I made an easter egg printable for her and thought others might like to use it either with googly eyes or just circles of paper with eyes drawn on! For older ones try a ‘pin the eyes on’ style blindfolded version!
Happy Easter Folks!
This recent post I did about getting started with craft suggested that craft magazines could be a really good starting point for inspiration and free materials, they usually come with at least one freebie and ideas inside for makes, for under a fiver you get a good weeks worth of crafting and ideas to keep coming back to again and again.
I jumped at the chance to review the new Creativity magazine last month. The theme was Gorjuss, by Santoro, whose whimsical slightly dark illustrations I love.
This is what arrived in the post, the March 2014 edition of Docrafts Creativity Magazine complete with three brilliant sets of materials and a set of vouchers for money off further materials:
The March 2014 edition came with three freebies:
- A Forever Friends DVDROM of printables
- Gorjuss ribbon pack in lovely dusky colours
- Bellissima A6 decoupage and paper pack, again in dusky pinks and blues, I really like that the decoupage pieces and tags are pre-cut to pop out for ease and speed
I love that Docrafts Creativity magazine contains a great mix of card making as well as other crafts including ideas for makes for kids, cakes, scrapbooking and jewellery making. There is something for everyone, from step by step beginners guides which hold your hand right the way through a project to more advanced projects like the Gorjuss box on the front cover. I really enjoyed the article on using mixed media to create unique storage, like this bobbin box:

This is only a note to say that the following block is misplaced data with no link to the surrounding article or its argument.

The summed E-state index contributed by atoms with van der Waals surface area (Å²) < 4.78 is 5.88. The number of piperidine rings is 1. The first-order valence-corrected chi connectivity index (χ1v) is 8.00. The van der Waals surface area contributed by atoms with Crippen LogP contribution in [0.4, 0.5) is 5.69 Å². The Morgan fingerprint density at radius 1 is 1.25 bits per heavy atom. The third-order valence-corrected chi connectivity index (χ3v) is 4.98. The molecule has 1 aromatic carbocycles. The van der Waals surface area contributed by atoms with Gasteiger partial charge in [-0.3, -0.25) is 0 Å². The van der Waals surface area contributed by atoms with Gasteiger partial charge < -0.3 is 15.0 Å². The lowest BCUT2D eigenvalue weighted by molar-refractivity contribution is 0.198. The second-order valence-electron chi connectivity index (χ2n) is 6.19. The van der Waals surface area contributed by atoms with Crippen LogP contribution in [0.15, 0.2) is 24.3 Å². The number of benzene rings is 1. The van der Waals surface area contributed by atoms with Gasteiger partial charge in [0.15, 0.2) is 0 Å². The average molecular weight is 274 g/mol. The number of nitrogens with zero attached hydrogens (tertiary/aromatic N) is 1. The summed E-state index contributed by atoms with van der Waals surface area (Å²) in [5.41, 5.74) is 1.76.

I decided to put the Gorjuss ribbons and Bellissima pack together to make this little Birthday card for a friend, using some of the ideas from the mag for inspiration, and some bits from my own craft materials, I really liked the colours and the two freebies complement each other really well:
Happy crafting folks!
Disclosure: I received the March issue of Creativity magazine for the purposes of reviewing and all opinions are my own
This blog is currently being quarantined, with a chronic ear infection for our poor girl and flu for Daddy and I this book seems appropriate:
If I am being honest we are not doing very well, being poorly at the same time is less than ideal and it feels like we are surviving each day rather than living, consequently I will be taking a few days off blogging but hope to be back before long. The time off work has given me some time to take stock, I think I’ve probably been overdoing it especially the last push to get my dissertation finished, so rest will probably recharge our batteries and do us all the world of good!
This post by Oliver Smile has kept me going, the description of surviving illness with a child is hilarious!
- See more at: http://www.mumsdays.com/#sthash.vHhCSsdn.dpuf
- See more at: http://www.mumsdays.com/#sthash.vHhCSsdn.dpuf
National Stationery Week, who knew?
Here’s my round up of faves from my trusty pen roll, when you work with stats and code data you need colours in your life! I love these little pegs, very handy for crafting!
These Stabilo fineliners are a must for coding data, lovely true colour ink, mine are short stubby ones and they’re in all my handbags in a rainbow of colours!
I carry one or two highlighters everywhere again for coding or for Joss to scribble with!
Obviously with a toddler these are now a must!
And washi is a big thing at the moment too:
Do you have tools of the trade that you can’t live without?
Once something has a Hey Girl meme devoted to it you know it’s reached cult status, ladies and gents I give you Exhibit A:
Washi tape is something of an obsession of mine, it’s eco-friendly;, made from rice, wheat or hemp paper, and as it’s non-plasticky it’s totally repositionable, tearable and removable, so pretty adaptable too. Washi translates from the Japanese to Wa (Japanese) Shi (tape) and comes in a massive range of widths and designs, I buy mine from Ebay, but supermarkets and stationers are starting to get in on the trend.
Here’s a small selection from my own collection:
What can you do with it?
Unless you’ve been living under a rock, i.e. not on Pinterest, you can’t fail to see Washi crop up in people’s pins if you look closely.
What do you suggest?
Here’s one I made earlier, I used my tapes to cover a lightswitch cover, if I decide to change it I just remove and reposition, cut bits out to add decoration, or, as it’s made from paper and biodegrades, I see no reason why I couldn’t pop it in with my paper recycling.